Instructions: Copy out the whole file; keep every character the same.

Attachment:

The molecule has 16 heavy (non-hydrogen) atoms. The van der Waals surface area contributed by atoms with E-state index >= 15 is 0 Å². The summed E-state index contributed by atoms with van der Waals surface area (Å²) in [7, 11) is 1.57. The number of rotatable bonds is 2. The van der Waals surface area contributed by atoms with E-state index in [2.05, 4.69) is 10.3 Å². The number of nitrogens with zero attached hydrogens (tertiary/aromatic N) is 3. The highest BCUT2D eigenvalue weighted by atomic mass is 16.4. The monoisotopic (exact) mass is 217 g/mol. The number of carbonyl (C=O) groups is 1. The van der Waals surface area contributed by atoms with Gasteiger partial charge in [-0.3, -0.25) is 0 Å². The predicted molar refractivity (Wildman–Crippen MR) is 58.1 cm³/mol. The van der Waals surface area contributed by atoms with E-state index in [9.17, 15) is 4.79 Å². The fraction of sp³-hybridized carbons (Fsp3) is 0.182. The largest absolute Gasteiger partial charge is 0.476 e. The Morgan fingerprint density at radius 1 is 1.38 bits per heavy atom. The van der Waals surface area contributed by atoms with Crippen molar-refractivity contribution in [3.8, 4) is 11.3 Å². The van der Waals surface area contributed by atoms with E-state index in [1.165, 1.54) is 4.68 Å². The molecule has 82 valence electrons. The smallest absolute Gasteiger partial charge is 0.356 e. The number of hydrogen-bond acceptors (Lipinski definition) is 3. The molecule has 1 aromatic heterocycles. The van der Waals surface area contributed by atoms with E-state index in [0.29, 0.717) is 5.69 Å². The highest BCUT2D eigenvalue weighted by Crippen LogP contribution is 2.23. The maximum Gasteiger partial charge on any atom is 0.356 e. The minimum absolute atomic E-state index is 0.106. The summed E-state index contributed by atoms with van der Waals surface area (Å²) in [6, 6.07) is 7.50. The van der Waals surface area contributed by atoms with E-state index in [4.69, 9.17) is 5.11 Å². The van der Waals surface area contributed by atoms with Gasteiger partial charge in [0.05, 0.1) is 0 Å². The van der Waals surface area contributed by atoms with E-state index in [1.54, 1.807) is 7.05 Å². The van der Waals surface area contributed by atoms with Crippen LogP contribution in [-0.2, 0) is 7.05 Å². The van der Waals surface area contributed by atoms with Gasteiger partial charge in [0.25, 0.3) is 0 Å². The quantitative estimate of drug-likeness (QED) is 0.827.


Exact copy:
The molecule has 16 heavy (non-hydrogen) atoms. The van der Waals surface area contributed by atoms with E-state index >= 15 is 0 Å². The summed E-state index contributed by atoms with van der Waals surface area (Å²) in [7, 11) is 1.57. The number of rotatable bonds is 2. The van der Waals surface area contributed by atoms with E-state index in [2.05, 4.69) is 10.3 Å². The number of nitrogens with zero attached hydrogens (tertiary/aromatic N) is 3. The highest BCUT2D eigenvalue weighted by atomic mass is 16.4. The monoisotopic (exact) mass is 217 g/mol. The number of carbonyl (C=O) groups is 1. The van der Waals surface area contributed by atoms with Gasteiger partial charge in [-0.3, -0.25) is 0 Å². The predicted molar refractivity (Wildman–Crippen MR) is 58.1 cm³/mol. The van der Waals surface area contributed by atoms with E-state index in [9.17, 15) is 4.79 Å². The fraction of sp³-hybridized carbons (Fsp3) is 0.182. The largest absolute Gasteiger partial charge is 0.476 e. The Morgan fingerprint density at radius 1 is 1.38 bits per heavy atom. The van der Waals surface area contributed by atoms with Crippen molar-refractivity contribution in [3.8, 4) is 11.3 Å². The van der Waals surface area contributed by atoms with E-state index in [1.165, 1.54) is 4.68 Å². The molecule has 82 valence electrons. The smallest absolute Gasteiger partial charge is 0.356 e. The number of hydrogen-bond acceptors (Lipinski definition) is 3. The molecule has 1 aromatic heterocycles. The van der Waals surface area contributed by atoms with E-state index in [0.29, 0.717) is 5.69 Å². The highest BCUT2D eigenvalue weighted by Crippen LogP contribution is 2.23. The maximum Gasteiger partial charge on any atom is 0.356 e. The minimum absolute atomic E-state index is 0.106. The summed E-state index contributed by atoms with van der Waals surface area (Å²) in [6, 6.07) is 7.50. The van der Waals surface area contributed by atoms with E-state index in [4.69, 9.17) is 5.11 Å². The van der Waals surface area contributed by atoms with Gasteiger partial charge in [0.05, 0.1) is 0 Å². The van der Waals surface area contributed by atoms with E-state index in [1.54, 1.807) is 7.05 Å². The van der Waals surface area contributed by atoms with Crippen LogP contribution in [-0.2, 0) is 7.05 Å². The van der Waals surface area contributed by atoms with Gasteiger partial charge in [0.25, 0.3) is 0 Å². The quantitative estimate of drug-likeness (QED) is 0.827.